A jerk thinks the way he or she is can’t be changed, or can’t even see his or her own flaws.
A jerk might hate the way he or she is, and might have low self-esteem indeed, but won’t refine his or her bad middoth either out of laziness or inability.
A jerk cannot really be a partner in a relationship, whereas a regular good person with the issues of a regular person is totally capable of being a partner.
A jerk blames himself or herself or the world for his or her problems; a regular good person might have some rough moments but will take responsibility and change for the benefit of the relationship.
A jerk will expect you to change, and you only. His or her promises of change almost always revert to the same old selfish, disrespectful, cruel, taking behavior.
1. You better have a clear picture of who you are before you get married, or you might marry a jerk.
Want to marry a jerk? Then pretend to be someone you are not while you are dating. Put your desire to be in a relationship before who you actually are, and you could find yourself married to a nightmare.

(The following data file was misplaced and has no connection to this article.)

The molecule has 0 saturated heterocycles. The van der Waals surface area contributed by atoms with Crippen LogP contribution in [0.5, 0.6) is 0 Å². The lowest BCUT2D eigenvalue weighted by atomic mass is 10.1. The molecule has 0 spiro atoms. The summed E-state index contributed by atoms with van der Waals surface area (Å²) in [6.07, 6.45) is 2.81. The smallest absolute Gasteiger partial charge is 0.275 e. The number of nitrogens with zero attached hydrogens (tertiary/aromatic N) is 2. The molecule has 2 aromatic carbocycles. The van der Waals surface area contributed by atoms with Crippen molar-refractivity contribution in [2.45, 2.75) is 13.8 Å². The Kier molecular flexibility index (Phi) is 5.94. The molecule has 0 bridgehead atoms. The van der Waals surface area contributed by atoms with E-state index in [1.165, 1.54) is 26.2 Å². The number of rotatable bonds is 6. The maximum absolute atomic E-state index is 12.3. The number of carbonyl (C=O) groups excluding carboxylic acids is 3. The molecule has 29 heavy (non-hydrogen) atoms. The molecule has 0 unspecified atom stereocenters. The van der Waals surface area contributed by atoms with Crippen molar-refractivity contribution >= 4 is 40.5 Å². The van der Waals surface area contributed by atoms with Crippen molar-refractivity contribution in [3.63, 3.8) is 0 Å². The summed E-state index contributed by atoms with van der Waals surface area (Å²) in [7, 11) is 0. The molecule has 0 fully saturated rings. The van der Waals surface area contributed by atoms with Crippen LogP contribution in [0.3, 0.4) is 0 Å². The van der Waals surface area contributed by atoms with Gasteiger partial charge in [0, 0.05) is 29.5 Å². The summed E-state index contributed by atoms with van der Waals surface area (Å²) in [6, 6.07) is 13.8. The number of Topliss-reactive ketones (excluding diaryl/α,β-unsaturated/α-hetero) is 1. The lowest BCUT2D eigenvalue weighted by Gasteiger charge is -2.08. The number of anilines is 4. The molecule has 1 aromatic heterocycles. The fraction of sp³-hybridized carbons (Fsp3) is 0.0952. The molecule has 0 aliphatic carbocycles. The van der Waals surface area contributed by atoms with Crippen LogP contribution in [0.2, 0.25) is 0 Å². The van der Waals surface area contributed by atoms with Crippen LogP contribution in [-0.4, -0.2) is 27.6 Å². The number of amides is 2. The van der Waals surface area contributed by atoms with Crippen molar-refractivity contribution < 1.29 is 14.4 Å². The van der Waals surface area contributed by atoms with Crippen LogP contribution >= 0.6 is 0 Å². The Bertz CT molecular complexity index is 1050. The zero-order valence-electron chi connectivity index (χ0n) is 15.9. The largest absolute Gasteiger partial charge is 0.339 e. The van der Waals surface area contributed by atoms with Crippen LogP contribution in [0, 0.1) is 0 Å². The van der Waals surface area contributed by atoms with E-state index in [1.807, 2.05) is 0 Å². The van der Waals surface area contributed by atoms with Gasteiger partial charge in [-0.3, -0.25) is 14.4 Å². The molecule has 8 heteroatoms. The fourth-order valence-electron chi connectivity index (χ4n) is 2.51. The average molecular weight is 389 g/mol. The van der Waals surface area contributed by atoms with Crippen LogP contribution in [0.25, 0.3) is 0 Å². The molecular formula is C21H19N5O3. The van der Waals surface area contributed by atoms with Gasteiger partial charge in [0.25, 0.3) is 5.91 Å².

For example: I know someone who married and divorced a jerk. While they dated, she hid some fundamental aspects of her personality from him. She wanted to be married so badly that she said “yes” a lot and acquiesced a lot while they dated. Well, lo and behold, the guy turned out to be domineering and egotistical, and she wasn’t the kind of person who actually took well to being bossed around, and she and the guy ended up fighting bitterly. He pretended to be nicer than he was while they dated (though he did show her signs of his true nature), and she pretended to be someone she wasn’t. Don’t do that.
Since you don’t really know a person until you are married (this is true even of secular people who live together before marriage), you need to do your best to shove who you are in the face of whomever you are dating. If both of you do that, there is a better chance of you marrying well. You have got to know who you really are in order to present who you really are. I was open with my husband about my Type-A personality while we dated. By the time I met him, I was so fed up with trying to be who I thought religious guys wanted to marry (a chiller, and I am not chill) that I just said, “This time, I’m being me. I’d rather be single forever than go through dating the wrong person again.”